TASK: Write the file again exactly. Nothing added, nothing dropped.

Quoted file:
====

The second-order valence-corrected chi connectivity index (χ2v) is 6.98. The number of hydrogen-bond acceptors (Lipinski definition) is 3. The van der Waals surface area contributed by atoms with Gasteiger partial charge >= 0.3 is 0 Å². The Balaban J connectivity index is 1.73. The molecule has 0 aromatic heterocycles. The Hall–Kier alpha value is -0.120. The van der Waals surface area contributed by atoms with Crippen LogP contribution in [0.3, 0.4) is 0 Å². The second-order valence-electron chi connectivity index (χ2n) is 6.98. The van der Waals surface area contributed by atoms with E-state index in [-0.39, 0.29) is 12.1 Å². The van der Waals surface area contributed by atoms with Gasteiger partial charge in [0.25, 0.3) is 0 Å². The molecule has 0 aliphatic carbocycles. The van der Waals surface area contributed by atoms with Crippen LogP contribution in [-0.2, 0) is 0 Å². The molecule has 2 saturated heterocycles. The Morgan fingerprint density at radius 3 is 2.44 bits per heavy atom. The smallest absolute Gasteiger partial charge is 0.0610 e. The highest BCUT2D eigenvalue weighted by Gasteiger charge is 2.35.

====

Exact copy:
The second-order valence-corrected chi connectivity index (χ2v) is 6.98. The number of hydrogen-bond acceptors (Lipinski definition) is 3. The van der Waals surface area contributed by atoms with Gasteiger partial charge >= 0.3 is 0 Å². The Balaban J connectivity index is 1.73. The molecule has 0 aromatic heterocycles. The Hall–Kier alpha value is -0.120. The van der Waals surface area contributed by atoms with Crippen LogP contribution in [0.3, 0.4) is 0 Å². The second-order valence-electron chi connectivity index (χ2n) is 6.98. The van der Waals surface area contributed by atoms with E-state index in [-0.39, 0.29) is 12.1 Å². The van der Waals surface area contributed by atoms with Gasteiger partial charge in [0.25, 0.3) is 0 Å². The molecule has 0 aliphatic carbocycles. The van der Waals surface area contributed by atoms with Crippen LogP contribution in [-0.2, 0) is 0 Å². The molecule has 2 saturated heterocycles. The Morgan fingerprint density at radius 3 is 2.44 bits per heavy atom. The smallest absolute Gasteiger partial charge is 0.0610 e. The highest BCUT2D eigenvalue weighted by Gasteiger charge is 2.35.